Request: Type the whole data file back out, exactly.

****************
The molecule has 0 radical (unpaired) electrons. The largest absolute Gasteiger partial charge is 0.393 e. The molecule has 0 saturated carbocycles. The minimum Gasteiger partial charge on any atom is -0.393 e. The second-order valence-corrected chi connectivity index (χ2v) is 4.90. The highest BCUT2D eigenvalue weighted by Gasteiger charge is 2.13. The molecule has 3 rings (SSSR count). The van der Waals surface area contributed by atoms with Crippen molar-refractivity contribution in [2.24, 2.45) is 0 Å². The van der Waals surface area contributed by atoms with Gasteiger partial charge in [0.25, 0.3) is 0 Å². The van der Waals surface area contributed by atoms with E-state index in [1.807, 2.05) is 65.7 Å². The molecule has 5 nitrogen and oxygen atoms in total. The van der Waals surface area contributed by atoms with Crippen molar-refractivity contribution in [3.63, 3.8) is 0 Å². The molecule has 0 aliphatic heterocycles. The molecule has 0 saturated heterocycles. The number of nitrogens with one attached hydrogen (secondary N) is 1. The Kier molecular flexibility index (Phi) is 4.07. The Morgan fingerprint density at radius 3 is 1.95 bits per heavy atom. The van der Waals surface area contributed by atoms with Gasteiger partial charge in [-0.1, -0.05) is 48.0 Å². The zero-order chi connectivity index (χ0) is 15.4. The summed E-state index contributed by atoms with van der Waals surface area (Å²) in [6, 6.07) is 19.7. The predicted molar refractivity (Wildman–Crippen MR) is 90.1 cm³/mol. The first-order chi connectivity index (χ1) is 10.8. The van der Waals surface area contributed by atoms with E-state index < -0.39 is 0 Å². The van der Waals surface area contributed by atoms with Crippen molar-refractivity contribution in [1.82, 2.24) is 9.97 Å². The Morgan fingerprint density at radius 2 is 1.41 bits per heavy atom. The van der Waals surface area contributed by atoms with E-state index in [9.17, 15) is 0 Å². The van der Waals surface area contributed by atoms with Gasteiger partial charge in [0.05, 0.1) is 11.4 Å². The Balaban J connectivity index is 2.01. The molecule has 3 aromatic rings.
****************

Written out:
The molecule has 0 radical (unpaired) electrons. The largest absolute Gasteiger partial charge is 0.393 e. The molecule has 0 saturated carbocycles. The minimum Gasteiger partial charge on any atom is -0.393 e. The second-order valence-corrected chi connectivity index (χ2v) is 4.90. The highest BCUT2D eigenvalue weighted by Gasteiger charge is 2.13. The molecule has 3 rings (SSSR count). The van der Waals surface area contributed by atoms with Crippen molar-refractivity contribution in [2.24, 2.45) is 0 Å². The van der Waals surface area contributed by atoms with Gasteiger partial charge in [0.25, 0.3) is 0 Å². The van der Waals surface area contributed by atoms with E-state index in [1.807, 2.05) is 65.7 Å². The molecule has 5 nitrogen and oxygen atoms in total. The van der Waals surface area contributed by atoms with Crippen molar-refractivity contribution in [3.63, 3.8) is 0 Å². The molecule has 0 aliphatic heterocycles. The molecule has 0 saturated heterocycles. The number of nitrogens with one attached hydrogen (secondary N) is 1. The Kier molecular flexibility index (Phi) is 4.07. The Morgan fingerprint density at radius 3 is 1.95 bits per heavy atom. The van der Waals surface area contributed by atoms with Gasteiger partial charge in [-0.1, -0.05) is 48.0 Å². The zero-order chi connectivity index (χ0) is 15.4. The summed E-state index contributed by atoms with van der Waals surface area (Å²) in [6, 6.07) is 19.7. The predicted molar refractivity (Wildman–Crippen MR) is 90.1 cm³/mol. The first-order chi connectivity index (χ1) is 10.8. The van der Waals surface area contributed by atoms with E-state index < -0.39 is 0 Å². The van der Waals surface area contributed by atoms with Crippen molar-refractivity contribution in [1.82, 2.24) is 9.97 Å². The Morgan fingerprint density at radius 2 is 1.41 bits per heavy atom. The van der Waals surface area contributed by atoms with E-state index in [9.17, 15) is 0 Å². The van der Waals surface area contributed by atoms with Gasteiger partial charge in [0.05, 0.1) is 11.4 Å². The Balaban J connectivity index is 2.01. The molecule has 3 aromatic rings.